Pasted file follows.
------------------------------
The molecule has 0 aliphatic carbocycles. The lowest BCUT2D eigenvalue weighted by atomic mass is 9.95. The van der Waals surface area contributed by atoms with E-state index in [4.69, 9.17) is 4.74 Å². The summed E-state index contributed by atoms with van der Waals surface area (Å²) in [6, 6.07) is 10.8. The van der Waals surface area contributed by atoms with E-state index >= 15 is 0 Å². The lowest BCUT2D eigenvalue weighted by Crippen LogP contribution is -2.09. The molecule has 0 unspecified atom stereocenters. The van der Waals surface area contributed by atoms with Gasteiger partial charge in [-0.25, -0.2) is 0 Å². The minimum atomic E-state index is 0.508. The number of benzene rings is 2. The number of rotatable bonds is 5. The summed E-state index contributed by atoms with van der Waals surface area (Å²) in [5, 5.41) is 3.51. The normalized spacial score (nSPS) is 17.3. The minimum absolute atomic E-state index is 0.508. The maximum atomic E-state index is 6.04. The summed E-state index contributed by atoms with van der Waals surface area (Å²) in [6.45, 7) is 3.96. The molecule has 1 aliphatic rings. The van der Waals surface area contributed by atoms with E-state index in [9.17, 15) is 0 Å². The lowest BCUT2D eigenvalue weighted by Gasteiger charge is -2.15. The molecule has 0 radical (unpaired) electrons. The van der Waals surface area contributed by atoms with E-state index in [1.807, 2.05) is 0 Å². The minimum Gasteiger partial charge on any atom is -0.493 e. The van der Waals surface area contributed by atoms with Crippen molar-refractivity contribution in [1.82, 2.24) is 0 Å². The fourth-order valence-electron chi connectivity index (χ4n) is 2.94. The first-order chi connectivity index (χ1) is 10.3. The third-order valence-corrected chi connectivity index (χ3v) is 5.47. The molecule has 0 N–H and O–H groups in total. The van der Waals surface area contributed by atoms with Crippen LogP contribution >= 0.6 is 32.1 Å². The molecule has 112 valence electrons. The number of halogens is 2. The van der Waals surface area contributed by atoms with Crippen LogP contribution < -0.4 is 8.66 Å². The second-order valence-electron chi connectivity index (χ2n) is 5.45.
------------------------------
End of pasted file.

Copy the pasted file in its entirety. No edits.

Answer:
The molecule has 0 aliphatic carbocycles. The lowest BCUT2D eigenvalue weighted by atomic mass is 9.95. The van der Waals surface area contributed by atoms with E-state index in [4.69, 9.17) is 4.74 Å². The summed E-state index contributed by atoms with van der Waals surface area (Å²) in [6, 6.07) is 10.8. The van der Waals surface area contributed by atoms with E-state index >= 15 is 0 Å². The lowest BCUT2D eigenvalue weighted by Crippen LogP contribution is -2.09. The molecule has 0 unspecified atom stereocenters. The van der Waals surface area contributed by atoms with Gasteiger partial charge in [-0.25, -0.2) is 0 Å². The minimum atomic E-state index is 0.508. The number of benzene rings is 2. The number of rotatable bonds is 5. The summed E-state index contributed by atoms with van der Waals surface area (Å²) in [5, 5.41) is 3.51. The normalized spacial score (nSPS) is 17.3. The minimum absolute atomic E-state index is 0.508. The maximum atomic E-state index is 6.04. The summed E-state index contributed by atoms with van der Waals surface area (Å²) in [6.45, 7) is 3.96. The molecule has 1 aliphatic rings. The van der Waals surface area contributed by atoms with E-state index in [9.17, 15) is 0 Å². The lowest BCUT2D eigenvalue weighted by Gasteiger charge is -2.15. The molecule has 0 radical (unpaired) electrons. The van der Waals surface area contributed by atoms with E-state index in [1.807, 2.05) is 0 Å². The minimum Gasteiger partial charge on any atom is -0.493 e. The van der Waals surface area contributed by atoms with Crippen molar-refractivity contribution in [1.82, 2.24) is 0 Å². The fourth-order valence-electron chi connectivity index (χ4n) is 2.94. The first-order chi connectivity index (χ1) is 10.3. The third-order valence-corrected chi connectivity index (χ3v) is 5.47. The molecule has 0 N–H and O–H groups in total. The van der Waals surface area contributed by atoms with Crippen LogP contribution >= 0.6 is 32.1 Å². The molecule has 112 valence electrons. The number of halogens is 2. The van der Waals surface area contributed by atoms with Crippen LogP contribution < -0.4 is 8.66 Å². The second-order valence-electron chi connectivity index (χ2n) is 5.45.